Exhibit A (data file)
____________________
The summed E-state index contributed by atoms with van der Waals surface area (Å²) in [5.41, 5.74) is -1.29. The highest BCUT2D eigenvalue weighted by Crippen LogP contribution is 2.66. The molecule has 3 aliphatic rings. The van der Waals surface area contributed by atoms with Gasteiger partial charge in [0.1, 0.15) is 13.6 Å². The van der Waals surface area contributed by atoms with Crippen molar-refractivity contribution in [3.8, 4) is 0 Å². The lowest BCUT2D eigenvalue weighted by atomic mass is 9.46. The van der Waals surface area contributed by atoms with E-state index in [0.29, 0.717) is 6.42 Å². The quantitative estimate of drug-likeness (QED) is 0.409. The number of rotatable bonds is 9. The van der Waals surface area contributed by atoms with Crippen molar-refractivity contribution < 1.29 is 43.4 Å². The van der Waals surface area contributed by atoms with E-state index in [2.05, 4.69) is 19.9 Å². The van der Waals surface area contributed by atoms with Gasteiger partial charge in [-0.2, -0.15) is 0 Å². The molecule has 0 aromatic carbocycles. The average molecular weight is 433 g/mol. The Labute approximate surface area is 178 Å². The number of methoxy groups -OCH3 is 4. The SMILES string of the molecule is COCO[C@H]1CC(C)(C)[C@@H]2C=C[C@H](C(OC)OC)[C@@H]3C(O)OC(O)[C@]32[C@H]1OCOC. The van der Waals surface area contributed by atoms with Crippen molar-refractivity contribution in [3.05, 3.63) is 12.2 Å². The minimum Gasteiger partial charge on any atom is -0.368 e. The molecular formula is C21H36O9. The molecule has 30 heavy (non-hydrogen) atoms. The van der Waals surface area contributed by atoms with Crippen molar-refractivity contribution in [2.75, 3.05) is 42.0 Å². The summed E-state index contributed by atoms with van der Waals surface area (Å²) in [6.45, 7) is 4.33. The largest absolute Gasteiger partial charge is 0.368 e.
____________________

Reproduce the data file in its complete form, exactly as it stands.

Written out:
The summed E-state index contributed by atoms with van der Waals surface area (Å²) in [5.41, 5.74) is -1.29. The highest BCUT2D eigenvalue weighted by Crippen LogP contribution is 2.66. The molecule has 3 aliphatic rings. The van der Waals surface area contributed by atoms with Gasteiger partial charge in [0.1, 0.15) is 13.6 Å². The van der Waals surface area contributed by atoms with Crippen molar-refractivity contribution in [3.8, 4) is 0 Å². The lowest BCUT2D eigenvalue weighted by atomic mass is 9.46. The van der Waals surface area contributed by atoms with E-state index in [0.29, 0.717) is 6.42 Å². The quantitative estimate of drug-likeness (QED) is 0.409. The number of rotatable bonds is 9. The van der Waals surface area contributed by atoms with Crippen molar-refractivity contribution < 1.29 is 43.4 Å². The van der Waals surface area contributed by atoms with E-state index in [2.05, 4.69) is 19.9 Å². The van der Waals surface area contributed by atoms with Gasteiger partial charge in [-0.2, -0.15) is 0 Å². The molecule has 0 aromatic carbocycles. The average molecular weight is 433 g/mol. The Labute approximate surface area is 178 Å². The number of methoxy groups -OCH3 is 4. The SMILES string of the molecule is COCO[C@H]1CC(C)(C)[C@@H]2C=C[C@H](C(OC)OC)[C@@H]3C(O)OC(O)[C@]32[C@H]1OCOC. The van der Waals surface area contributed by atoms with Crippen molar-refractivity contribution in [3.05, 3.63) is 12.2 Å². The minimum Gasteiger partial charge on any atom is -0.368 e. The molecular formula is C21H36O9. The molecule has 30 heavy (non-hydrogen) atoms. The van der Waals surface area contributed by atoms with Crippen molar-refractivity contribution in [2.75, 3.05) is 42.0 Å². The summed E-state index contributed by atoms with van der Waals surface area (Å²) in [6.45, 7) is 4.33. The largest absolute Gasteiger partial charge is 0.368 e.